THE HEIRESS/PHOTOGRAPHER:  Charlotte Baird is the diamond in the rough in the novel.  Also drawn from history, she’s the least well known of the triad.  A wealthy orphan due to inherit the Lennox fortune when she turns 25, she’s come to London from the Scottish Borders to be under the guardianship of her Aunt Adelaide (Lady Lisle) until she reaches the age of majority, 21, months away.  What a welcome contrast to Sisi!  She knows she’s “not the most striking looking girl in the room” (although Bay falls for her grey-blue eyes, the “color of a blue roan” he rode in Ireland), but her whimsical disdain for the pretentiousness and trappings of royalty, refreshing spirit, strong sense of self (“The one advantage of being motherless is that you learn how to make up your own mind about people”), and way of seeing the world through the lens of her camera wins our hearts.  When Bay starts paying attention to her – he’s her first suitor – she ignores jealous warnings that he’s a fortune hunter.  Charlotte’s not afraid to stand up for herself against her so-called protectors: Fred, her pompous, annoying brother, who cares more about himself and the family fortune; Augusta Crewe, her petty, “affected and calculating” soon-to-be sister-in-law; and Captain Chicken Hartopp, a friend of Fred’s from his cavalry, the real fortune hunter.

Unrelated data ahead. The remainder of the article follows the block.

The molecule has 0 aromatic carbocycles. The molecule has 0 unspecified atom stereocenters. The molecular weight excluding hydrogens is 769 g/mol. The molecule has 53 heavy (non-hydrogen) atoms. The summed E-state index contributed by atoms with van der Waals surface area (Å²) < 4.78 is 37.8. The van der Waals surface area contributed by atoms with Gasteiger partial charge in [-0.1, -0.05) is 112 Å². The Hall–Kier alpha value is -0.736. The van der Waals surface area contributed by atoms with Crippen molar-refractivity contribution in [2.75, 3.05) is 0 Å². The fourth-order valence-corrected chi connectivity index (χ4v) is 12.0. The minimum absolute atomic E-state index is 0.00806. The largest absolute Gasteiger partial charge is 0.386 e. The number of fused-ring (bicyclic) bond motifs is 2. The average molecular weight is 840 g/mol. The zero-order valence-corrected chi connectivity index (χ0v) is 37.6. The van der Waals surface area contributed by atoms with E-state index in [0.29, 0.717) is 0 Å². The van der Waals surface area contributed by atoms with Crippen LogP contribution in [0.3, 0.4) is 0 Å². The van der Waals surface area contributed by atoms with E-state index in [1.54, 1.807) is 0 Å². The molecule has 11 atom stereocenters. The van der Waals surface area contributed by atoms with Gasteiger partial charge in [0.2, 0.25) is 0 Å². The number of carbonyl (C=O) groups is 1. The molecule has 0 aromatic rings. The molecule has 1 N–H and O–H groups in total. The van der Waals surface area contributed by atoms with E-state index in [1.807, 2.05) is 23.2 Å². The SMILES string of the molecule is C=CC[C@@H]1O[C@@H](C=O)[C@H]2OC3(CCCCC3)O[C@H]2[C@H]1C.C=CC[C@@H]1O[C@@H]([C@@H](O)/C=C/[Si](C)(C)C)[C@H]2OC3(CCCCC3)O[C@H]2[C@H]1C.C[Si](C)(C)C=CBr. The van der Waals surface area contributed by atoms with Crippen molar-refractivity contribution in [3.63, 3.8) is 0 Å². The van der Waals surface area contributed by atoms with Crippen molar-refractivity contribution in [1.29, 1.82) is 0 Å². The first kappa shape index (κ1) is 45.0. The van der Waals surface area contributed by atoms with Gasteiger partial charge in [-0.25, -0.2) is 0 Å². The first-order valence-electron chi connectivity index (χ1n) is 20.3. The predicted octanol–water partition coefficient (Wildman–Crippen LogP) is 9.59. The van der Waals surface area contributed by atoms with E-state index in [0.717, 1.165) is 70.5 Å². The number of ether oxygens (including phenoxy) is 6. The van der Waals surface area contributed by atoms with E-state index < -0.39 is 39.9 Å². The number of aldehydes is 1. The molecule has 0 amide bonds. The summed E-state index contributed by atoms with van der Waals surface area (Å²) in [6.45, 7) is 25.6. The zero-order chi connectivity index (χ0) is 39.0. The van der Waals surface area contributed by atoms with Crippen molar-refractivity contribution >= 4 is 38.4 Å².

The repartee between Charlotte and Augusta is so good.  When Augusta warns Charlotte that “Captain Middleton, who comes from a modest background, is a fortune hunter,” Charlotte replies: “If that is the case, he does a much better job of concealing it than anyone else.”  Or, the time Charlotte is called upon by her mentor photographer/godmother Lady Dunwoody (inspired by the British photographer Lady Clementina Hawarden) to come to Holland Park, London to help her assemble a photographic exhibition at the Royal Photographic Society.  Augusta swoops in to remind Charlotte that nothing is as important as helping with her wedding, to which Charlotte replies: “But Augusta, as you have often pointed out, I know very little of the fashionable way of doing things … Forgive me, if I would rather go somewhere I can actually be of use.”  Touche!